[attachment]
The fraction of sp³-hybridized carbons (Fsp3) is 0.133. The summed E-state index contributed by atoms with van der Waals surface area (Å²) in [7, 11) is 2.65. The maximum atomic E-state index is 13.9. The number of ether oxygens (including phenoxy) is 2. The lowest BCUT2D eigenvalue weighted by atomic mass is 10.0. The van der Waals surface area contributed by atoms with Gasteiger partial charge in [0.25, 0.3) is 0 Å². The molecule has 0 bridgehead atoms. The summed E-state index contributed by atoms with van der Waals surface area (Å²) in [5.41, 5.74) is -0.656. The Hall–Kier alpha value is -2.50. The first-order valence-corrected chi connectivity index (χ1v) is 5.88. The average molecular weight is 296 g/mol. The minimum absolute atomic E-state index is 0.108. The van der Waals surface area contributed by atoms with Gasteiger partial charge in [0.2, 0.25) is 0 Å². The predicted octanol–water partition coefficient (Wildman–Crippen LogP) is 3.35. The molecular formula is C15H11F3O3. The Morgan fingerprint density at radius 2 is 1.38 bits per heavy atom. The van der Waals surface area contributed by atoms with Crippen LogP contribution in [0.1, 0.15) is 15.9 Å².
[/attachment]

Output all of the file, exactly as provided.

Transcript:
The fraction of sp³-hybridized carbons (Fsp3) is 0.133. The summed E-state index contributed by atoms with van der Waals surface area (Å²) in [7, 11) is 2.65. The maximum atomic E-state index is 13.9. The number of ether oxygens (including phenoxy) is 2. The lowest BCUT2D eigenvalue weighted by atomic mass is 10.0. The van der Waals surface area contributed by atoms with Gasteiger partial charge in [0.25, 0.3) is 0 Å². The molecule has 0 bridgehead atoms. The summed E-state index contributed by atoms with van der Waals surface area (Å²) in [5.41, 5.74) is -0.656. The Hall–Kier alpha value is -2.50. The first-order valence-corrected chi connectivity index (χ1v) is 5.88. The average molecular weight is 296 g/mol. The minimum absolute atomic E-state index is 0.108. The van der Waals surface area contributed by atoms with Gasteiger partial charge in [0.2, 0.25) is 0 Å². The predicted octanol–water partition coefficient (Wildman–Crippen LogP) is 3.35. The molecular formula is C15H11F3O3. The Morgan fingerprint density at radius 2 is 1.38 bits per heavy atom. The van der Waals surface area contributed by atoms with Crippen LogP contribution in [0.1, 0.15) is 15.9 Å².